It is intended that all patentable subject matter disclosed herein be claimed and that no such patentable subject matter be dedicated to the public. Thus, it is intended that the claims be read broadly in light of that intent. In addition, unless it is otherwise clear to the contrary from the context, it is intended that all references to “a” and “an” and subsequent corresponding references to “the” referring back to the antecedent basis denoted by “a” or “an” are to be read broadly in the sense of “at least one.” Similarly, unless it is otherwise clear to the contrary from the context, the word “or,” when used with respect to alternative named elements is intended to be read broadly to mean, in the alternative, any one of the named elements, any subset of the named elements or all of the named elements.

In view of the above, it will be seen that several advantages of the aspects of the invention are achieved and other advantageous results may be attained.

Not all of the depicted components illustrated or described may be required. In addition, some implementations and embodiments may include additional components. Variations in the arrangement and type of the components may be made without departing from the spirit or scope of the claims as set forth herein. Additional, different or fewer components may be provided and components may be combined. Alternatively or in addition, a component may be implemented by several components.

The above description illustrates the aspects of the invention by way of example and not by way of limitation. This description enables one skilled in the art to make and use the aspects of the invention, and describes several embodiments, adaptations, variations, alternatives and uses of the aspects of the invention, including what is presently believed to be the best mode of carrying out the aspects of the invention. Additionally, it is to be understood that the aspects of the invention is not limited in its application to the details of construction and the arrangement of components set forth in the following description or illustrated in the drawings. The aspects of the invention are capable of other embodiments and of being practiced or carried out in various ways. Also, it will be understood that the phraseology and terminology used herein is for the purpose of description and should not be regarded as limiting.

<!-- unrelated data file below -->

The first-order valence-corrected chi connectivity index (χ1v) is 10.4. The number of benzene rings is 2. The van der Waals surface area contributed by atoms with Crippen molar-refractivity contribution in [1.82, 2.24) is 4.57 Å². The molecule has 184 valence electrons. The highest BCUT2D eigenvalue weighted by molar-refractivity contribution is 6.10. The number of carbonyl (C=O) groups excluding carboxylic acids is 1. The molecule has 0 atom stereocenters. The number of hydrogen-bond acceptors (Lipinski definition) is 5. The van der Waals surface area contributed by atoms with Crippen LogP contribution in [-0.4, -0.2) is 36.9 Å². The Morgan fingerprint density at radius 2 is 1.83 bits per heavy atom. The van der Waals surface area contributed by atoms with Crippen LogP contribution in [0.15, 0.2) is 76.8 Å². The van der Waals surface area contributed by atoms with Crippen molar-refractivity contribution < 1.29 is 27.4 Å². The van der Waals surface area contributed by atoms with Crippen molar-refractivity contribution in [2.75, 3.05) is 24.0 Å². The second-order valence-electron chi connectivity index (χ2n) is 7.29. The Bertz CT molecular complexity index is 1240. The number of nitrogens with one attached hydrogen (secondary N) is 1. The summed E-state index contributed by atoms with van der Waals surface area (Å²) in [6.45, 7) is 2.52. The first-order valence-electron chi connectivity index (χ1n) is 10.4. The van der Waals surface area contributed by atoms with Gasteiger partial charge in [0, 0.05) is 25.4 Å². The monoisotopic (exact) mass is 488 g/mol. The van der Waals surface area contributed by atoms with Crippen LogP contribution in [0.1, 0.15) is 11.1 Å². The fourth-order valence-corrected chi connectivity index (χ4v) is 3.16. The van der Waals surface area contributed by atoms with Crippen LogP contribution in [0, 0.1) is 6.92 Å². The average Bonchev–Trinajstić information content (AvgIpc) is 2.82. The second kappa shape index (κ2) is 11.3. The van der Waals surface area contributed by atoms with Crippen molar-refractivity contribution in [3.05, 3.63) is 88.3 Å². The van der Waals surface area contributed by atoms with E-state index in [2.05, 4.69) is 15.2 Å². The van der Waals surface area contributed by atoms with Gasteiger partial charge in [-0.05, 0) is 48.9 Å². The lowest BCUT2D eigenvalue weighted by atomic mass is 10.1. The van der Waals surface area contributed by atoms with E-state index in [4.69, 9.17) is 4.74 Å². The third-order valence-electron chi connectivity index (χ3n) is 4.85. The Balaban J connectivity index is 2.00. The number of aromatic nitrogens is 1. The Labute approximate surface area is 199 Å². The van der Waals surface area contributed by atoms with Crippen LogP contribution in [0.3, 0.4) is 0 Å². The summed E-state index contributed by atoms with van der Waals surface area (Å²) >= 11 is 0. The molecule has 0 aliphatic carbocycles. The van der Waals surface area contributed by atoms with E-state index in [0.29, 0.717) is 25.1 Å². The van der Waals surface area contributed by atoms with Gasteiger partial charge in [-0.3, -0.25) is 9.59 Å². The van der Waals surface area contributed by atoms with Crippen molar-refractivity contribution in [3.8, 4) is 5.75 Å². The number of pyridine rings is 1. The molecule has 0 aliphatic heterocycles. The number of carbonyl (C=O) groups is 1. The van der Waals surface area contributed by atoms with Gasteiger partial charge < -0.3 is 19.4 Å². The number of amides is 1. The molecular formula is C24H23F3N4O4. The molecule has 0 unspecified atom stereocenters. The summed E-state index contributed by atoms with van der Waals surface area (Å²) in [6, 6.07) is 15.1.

Having described aspects of the invention in detail, it will be apparent that modifications and variations are possible without departing from the scope of the invention as defined in the appended claims. It is contemplated that various changes could be made in the above constructions, products, and methods without departing from the scope of aspects of the invention. In the preceding specification, various preferred embodiments have been described with reference to the accompanying drawings. It will, however, be evident that various modifications and changes may be made thereto, and additional embodiments may be implemented, without departing from the broader scope of the invention as set forth in the claims that follow. The specification and drawings are accordingly to be regarded in an illustrative rather than restrictive sense.

Claims (19)

What is claimed is:
1. An incline trainer for use with a power source comprising:
a power supply configured to be connected to the power source;
a display;
an endless belt
an incline mechanism to incline the endless belt;
a belt drive motor connected to a belt drive train and configured to drive the belt drive train to rotate the endless belt;
a controller including an emergency stop feature, said controller for selectively actuating the incline motor and the belt drive motor and for disabling activation of the belt drive motor when the emergency stop feature is actuated;
a normally closed switch selectively connected to the power supply and configured to be open when the power supply is energized and configured to be closed when the power supply is not energized, said normally closed switch connected to the emergency stop feature and configured to be open when the emergency stop feature is not actuated and configured to be closed when the emergency stop feature is actuated;
a brake drive motor having a stator connected to the normally closed switch and having a rotor connected to the belt drive train and/or the endless belt, the rotor configured to rotate when the belt is rotating;
wherein the stator is open-circuited by the normally closed switch when the power supply is energized and the emergency stop feature is not actuated; and
wherein the stator is closed-circuited by the normally closed switch when the power supply is not energized or when the emergency feature is actuated thereby braking the endless belt.
2. The trainer of claim 1 wherein the stator of the brake drive motor is only connected to the normally closed switch and is not externally energized in any mode.
3. The trainer of claim 1 wherein the brake drive motor is a brush, permanent magnet, DC motor configured to cause a dynamic braking action to slow the endless belt.
4. The trainer of claim 1 wherein the normally closed switch connects the stator to a resistive load when the switch is closed so that the stator is short-circuited by the resistive load.
5. The trainer of claim 1 wherein the incline mechanism is configured to incline the endless belt at a maximum incline in a range of at least 15% or more.
6. The trainer of claim 1 wherein the incline mechanism is configured to incline the endless belt at a maximum incline in a range of about 15% to 30%.
7. The trainer of claim 1 wherein the stator has a coil having first and second terminals, wherein the switch has normally closed contacts connected to the first and second terminals, wherein when the contacts are closed the stator is short-circuited, and wherein when the contacts are open the stator is an open circuit.